Wednesday, February 6, 2008

NON-NEON REPRODUCTION VINTAGE SIGNS & More Clearance Items

I have just started carrying a new line of reproduction signs. I have included a Q & A for the signs. And, if you want to see a few of them, they are available here: NON-NEON Reproduction Signs .

White Eagle Gasoline Reproduction Vintage Sign

I have also added some new Neon signs to the Clearance section of the website. Besides the OPEN & Bathroom Neon, there is a very cool American Flag.

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Q. What kind of material are the signs made of?
A. The signs are made from 18 gauge steel.


Q. What type of finish is used on the signs?
A. A finish of baked enamel is used because it is very durable and cost efficient. The signs are screen printed with Nazdar enamel and baked at 180ยบ.


Q. What’s the difference between baked enamel and porcelain?
A. Enamel is a paint. It’s baked dry in an oven at 180 degrees. It’s much less expensive than porcelain. It survives best indoors, out of weather. Porcelain is a glass finish melted onto metal at a high temperature. It survives weather very well, but being glass it will crack and shatter when bent or struck. It’s also considerably more expensive than baked enamel.


Q. Can I use these signs outdoors?
A. Yes, but. Our signs are made with baked enamel, like a car. If you park a car outdoors for years, the weather will eventually cause the finish to fade and deteriorate, and the steel will rust. To preserve the finish, you need to use car polish regularly. The same goes for enamel signs.


Q. Do the signs come with any mounting holes?
A. Yes, the signs have 6 - 1/8” mounting holes without any obtrusive brass grommets.


Q. How many signs do you carry?
A. We have over 100 different signs, many added in the last couple of years including our first Mexican sign, with more new signs in the works.


Q. Why don’t you make __________ sign?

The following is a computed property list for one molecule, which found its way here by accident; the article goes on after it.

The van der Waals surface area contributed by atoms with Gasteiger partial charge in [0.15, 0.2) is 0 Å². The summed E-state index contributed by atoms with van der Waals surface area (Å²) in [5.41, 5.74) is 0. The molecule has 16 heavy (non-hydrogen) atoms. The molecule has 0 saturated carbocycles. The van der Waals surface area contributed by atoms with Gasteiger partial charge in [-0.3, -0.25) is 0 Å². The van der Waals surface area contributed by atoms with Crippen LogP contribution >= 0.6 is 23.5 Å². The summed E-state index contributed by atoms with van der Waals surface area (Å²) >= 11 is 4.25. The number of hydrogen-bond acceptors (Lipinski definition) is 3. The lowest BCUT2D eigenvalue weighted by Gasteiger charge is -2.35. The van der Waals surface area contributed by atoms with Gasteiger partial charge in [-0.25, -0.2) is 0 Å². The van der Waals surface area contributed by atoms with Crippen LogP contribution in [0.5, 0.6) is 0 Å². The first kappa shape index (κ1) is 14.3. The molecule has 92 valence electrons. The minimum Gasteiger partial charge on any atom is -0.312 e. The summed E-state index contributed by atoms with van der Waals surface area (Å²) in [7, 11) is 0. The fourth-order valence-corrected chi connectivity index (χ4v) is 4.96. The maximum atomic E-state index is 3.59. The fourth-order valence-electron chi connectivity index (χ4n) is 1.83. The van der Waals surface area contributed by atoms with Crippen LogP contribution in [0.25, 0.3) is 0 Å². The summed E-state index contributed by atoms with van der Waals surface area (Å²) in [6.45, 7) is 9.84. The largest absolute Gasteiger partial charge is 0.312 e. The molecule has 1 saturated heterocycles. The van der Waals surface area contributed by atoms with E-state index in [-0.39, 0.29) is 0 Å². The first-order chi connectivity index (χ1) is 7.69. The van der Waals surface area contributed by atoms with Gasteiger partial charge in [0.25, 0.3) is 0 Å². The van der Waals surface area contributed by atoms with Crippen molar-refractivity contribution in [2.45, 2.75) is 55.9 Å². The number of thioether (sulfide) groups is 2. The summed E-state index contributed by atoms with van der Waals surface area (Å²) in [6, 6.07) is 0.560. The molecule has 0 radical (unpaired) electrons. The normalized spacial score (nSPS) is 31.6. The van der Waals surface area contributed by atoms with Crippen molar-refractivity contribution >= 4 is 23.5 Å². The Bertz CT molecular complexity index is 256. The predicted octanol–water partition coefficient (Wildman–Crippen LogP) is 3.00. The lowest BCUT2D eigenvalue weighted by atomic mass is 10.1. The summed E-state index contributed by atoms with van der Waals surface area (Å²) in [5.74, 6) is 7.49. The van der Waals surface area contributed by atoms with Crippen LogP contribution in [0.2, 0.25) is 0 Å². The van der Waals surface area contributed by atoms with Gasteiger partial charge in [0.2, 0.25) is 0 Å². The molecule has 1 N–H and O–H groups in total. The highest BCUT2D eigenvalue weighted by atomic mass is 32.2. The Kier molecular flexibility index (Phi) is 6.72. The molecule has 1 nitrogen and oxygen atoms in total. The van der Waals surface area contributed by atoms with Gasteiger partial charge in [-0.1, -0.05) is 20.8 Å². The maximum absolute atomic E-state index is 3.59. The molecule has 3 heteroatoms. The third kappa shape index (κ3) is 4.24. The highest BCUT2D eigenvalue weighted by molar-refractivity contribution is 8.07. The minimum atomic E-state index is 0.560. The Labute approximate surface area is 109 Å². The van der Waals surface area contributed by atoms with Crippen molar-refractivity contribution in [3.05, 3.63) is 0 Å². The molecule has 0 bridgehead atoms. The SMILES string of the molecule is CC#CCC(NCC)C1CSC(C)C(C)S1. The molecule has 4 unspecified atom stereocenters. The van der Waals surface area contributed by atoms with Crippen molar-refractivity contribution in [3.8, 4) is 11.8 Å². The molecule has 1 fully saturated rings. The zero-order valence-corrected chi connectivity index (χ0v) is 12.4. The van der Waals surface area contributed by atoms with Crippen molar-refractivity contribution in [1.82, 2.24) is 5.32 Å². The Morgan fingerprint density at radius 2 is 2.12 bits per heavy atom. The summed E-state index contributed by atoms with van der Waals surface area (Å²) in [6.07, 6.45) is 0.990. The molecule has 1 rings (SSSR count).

A. There are some signs we do not make, and may never make. This is because they are registered trademarks whose owners either will not give permission or want so much as to make their manufacture a money-loser. There are other owners whose requirements are reasonable, and we will make their signs. There are also many attractive signs that are in the public domain. We will make, or are making, many of them.


Q. Can you make a custom sign for me?
A. Sorry, we just don’t have the time for custom work. But if you have a sign that would be a suitable addition to our catalogue, we may be able to put it on our list of new signs to do.


Q. Do you make any two-sided signs?
A. The only two-sided sign we make is the Bear Alinement sign (#142, comes with wall bracket).


Q. Why are all the other signs blank on the back?
A. Most people don’t need a two-sided sign, especially since its production would greatly increase the labor and expense of manufacture and require considerably higher prices. Even with signs printed on just one side, we often have trouble keeping up with demand, and some customers have to wait weeks for their orders to be filled.


Q. Why don’t you offer two-sided signs as an option?
A. The previous answer applies here too, only more so. Applying extra paint on the backs of a few signs would nearly double their cost, because it would require just as much paint, time (labor), clean-up, and cooking as the first side.


Q. But I have an application where a two-sided version would be perfect. What can I do?
A. Since production of a two-sided sign would cost about the same as two signs, use two signs back-to-back. For the foreseeable future, that’s the only solution we can suggest.


Q. Why did you misspell Alignment on the Bear Alinement sign?
A. We didn’t. If you look at our page of original signs, you’ll see that this was the spelling used on the actual bear sign we copied. In the 19th and early 20th centuries unorthodox, clever, and cute spellings were common, especially in advertising. Thus we have Kleenex, not Cleanex, and brands such as No-Nox, Keen Kutter, Icy-Flo, Sunkist, Koolmotor, Sunfreze, and Snoboy. One theory of the origin of OK is that it comes from the facetious misspelling oil kerrekt, popular among New England college boys in the early 19th century.

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